According to this lurid article on the tabloid Daily Express website, the disgraced TV weirdo Jimmy Saville “beat and raped a 12-year-old girl during a secret satanic ritual in a hospital” during which he “wore a hooded robe and mask as he abused the terrified victim in a candle-lit basement” while chanting “Hail Satan” (in Latin no less).
It is interesting to see the old satanic sex ring phantasm pop up again (though not surprising to see it pop up in the Express I have to say). Not least because satanic sex abuse scandals are so 80s they practically qualify as ‘retro’. It is easily forgotten now, but there was a whole spate of such scares during that decade, all across America, beginning in the summer of ’82 in a place called Bakersfield in California, where a paranoid and delusional 37 year old grandmother accused several people around her of being part of a satanic abuse ring. When the county prosecutor decided to press charges – resulting in the conviction of four defendants – the flames were sufficiently fanned that investigators soon uncovered no less than eight similar ritual abuse rings in the immediate surrounding area. This pattern of wild and disturbing accusations followed by the ‘discovery’ of a widening net of abuse and abusers was consistent in pretty much all the cases that followed – which probably numbered in the hundreds – and it is a pattern that can be discerned in many historical outbreaks of extraordinary popular delusion. As John Demos points out in his fine history of witch-hunts, there was a “core of similar elements” driving these allegations: “parents taking the lead; children asked (or urged, or coaxed, or cajoled); zealous prosecutors and child-abuse ‘experts’ eager to push matters into the courts.”
Demos also notes:
[A] certain commonality in the details of the abuse allegations. Sexual assault (rape, sodomy, fellatio) was everywhere the starting point. But much else would be added: ritual acts of urination and defecation; objects (sticks, knives, combs, beads) poked into various bodily orifices; nude photography; animal sacrifice; digging up or burying corpses; the consumption of human blood and flesh; rides in vans, buses and aeroplanes; crawling through tunnels and secret passageways; capes and hoods and graveyards; and so on. Much of this was connected – by the adults involved, if not always the accusing children – with Satanism. Its recurrence in widely different settings was taken by some as the indisputable sign of a nation-spanning conspiracy.
You’ll notice echoes of these themes in the allegations against Saville detailed in the Express article, from the robes down to the sex-dungeon basement setting. Yet I seriously doubt these details are telling us about anything more than the contents of one or two disturbed minds. After all, upon further investigation it turned out that the evidence for the multiple satanic abuse rings during the 1980s also only existed in the minds of anxious parents, eager prosecutors, irresponsible parts of the media, and traumatised kids whose memories of abuse were often ‘recovered’ under hypnosis (memories uncovered when you are half-asleep are, to make an obvious point, not the most reliable). There is, in other words, not a shred of solid evidence that such satanic abuse rings have ever actually existed. Most of the cases collapsed eventually, but many people were jailed and some spent many years inside. Perhaps one or two of the accused were abusers – if not Satanists – but the vast majority were wholly innocent. The phenomenon peaked in 1984, and had largely petered out by the middle of the 90s. Yet many people had their lives ruined, and saw their communities riven apart by these outbreaks of mass hysteria, across that span.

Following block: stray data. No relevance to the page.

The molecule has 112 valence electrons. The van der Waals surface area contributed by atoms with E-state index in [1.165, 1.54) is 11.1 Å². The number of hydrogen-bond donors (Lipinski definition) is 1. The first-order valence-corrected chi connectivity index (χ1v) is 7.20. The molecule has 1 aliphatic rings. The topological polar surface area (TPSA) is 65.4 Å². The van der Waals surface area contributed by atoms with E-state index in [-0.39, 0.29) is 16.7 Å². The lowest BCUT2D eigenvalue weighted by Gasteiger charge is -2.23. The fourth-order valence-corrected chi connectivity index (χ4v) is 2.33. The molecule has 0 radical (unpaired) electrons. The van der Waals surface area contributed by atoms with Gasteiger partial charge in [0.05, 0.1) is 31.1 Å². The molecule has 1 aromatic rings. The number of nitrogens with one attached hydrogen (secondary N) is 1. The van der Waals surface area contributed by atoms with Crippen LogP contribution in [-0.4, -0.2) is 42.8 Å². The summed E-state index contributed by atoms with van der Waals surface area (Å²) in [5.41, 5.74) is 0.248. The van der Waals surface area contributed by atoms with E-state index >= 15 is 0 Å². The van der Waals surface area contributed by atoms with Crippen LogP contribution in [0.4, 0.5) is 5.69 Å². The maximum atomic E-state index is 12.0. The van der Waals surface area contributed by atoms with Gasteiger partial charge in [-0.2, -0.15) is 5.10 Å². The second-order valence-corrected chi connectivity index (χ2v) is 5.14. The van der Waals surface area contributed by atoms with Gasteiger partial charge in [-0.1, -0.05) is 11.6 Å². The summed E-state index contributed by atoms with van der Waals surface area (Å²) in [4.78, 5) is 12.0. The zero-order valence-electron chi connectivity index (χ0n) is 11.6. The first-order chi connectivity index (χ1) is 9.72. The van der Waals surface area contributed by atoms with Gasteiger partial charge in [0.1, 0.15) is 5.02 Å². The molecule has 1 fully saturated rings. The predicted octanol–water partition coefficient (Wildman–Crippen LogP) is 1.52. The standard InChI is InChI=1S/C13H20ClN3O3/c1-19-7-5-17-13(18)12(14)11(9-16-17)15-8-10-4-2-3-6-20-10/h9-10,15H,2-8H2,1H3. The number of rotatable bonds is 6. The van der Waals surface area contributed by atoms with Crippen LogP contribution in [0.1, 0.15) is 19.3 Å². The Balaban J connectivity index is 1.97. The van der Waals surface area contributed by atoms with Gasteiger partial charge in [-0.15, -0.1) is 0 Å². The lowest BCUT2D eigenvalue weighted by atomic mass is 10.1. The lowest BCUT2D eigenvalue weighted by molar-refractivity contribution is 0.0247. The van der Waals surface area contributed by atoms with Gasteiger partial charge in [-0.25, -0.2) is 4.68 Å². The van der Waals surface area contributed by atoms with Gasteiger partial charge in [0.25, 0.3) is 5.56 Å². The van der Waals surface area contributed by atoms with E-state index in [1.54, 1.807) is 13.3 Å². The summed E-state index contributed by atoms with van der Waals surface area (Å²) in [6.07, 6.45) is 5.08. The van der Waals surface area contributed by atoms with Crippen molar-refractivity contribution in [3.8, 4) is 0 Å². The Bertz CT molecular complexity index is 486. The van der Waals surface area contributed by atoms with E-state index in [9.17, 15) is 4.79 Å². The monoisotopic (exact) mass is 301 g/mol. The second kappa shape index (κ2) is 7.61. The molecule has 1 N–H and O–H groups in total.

Since that time, the notion of satanic sex abuse rings has been kept (barely) alive by crackpots like David Icke, who reckons the Royal family are not just evil twelve-foot shape-shifting inter-dimensional lizards, but evil twelve-foot shape-shifting inter-dimensional lizards who are never off this Satanic sex business. (They must fit it in between grouse shoots.) Saville was, obviously, a disgusting predatory paedophile, but he was no more a Satanist than I am. Aren’t his crimes horrific enough? Do we really need to make him literally diabolical in order to see what a vile pervert he was? If nothing else, this piece of shameless and exploitative tabloid scaremongering shows how the whole notion of satanic sex abuse contains a ready-made demonology; a paranoid bacillus custom-made to bloom should host conditions prove sufficiently moist and enticing.
A lot of people think our propensity for supernatural and superstitious belief-making is on the whole beneficial – whatever gets you through the night and all that – and when the supernatural entities involved are as benign as fairies and angels they’re probably right – the only thing you’re really damaging by believing in such things is your credibility. But what happens when the content of those beliefs is populated by malign and devilish beings? With dark forces and malevolent entities that are out to get us, and out to get our children? What of witches, demons, Satanists? Demos puts the 80s satanic abuse scandal down to a whole host of anxieties about the state of the family and the collapse of a sense of community: an epiphenomenon driven by social change and by “fear, guilt [and ] outrage”. I don’t think this particular story will gain any traction – for one thing the belief in the existence of the devil is not nearly as strong in the UK as it is in America – but many of the concerns about family and society that actuated the 80s abuse hysteria are with us still, as is the overwhelming sense of our children being in constant peril. Our fearful minds are just as ripe for delusion, that is, and the sleep of reason produces its monsters as well as its angels.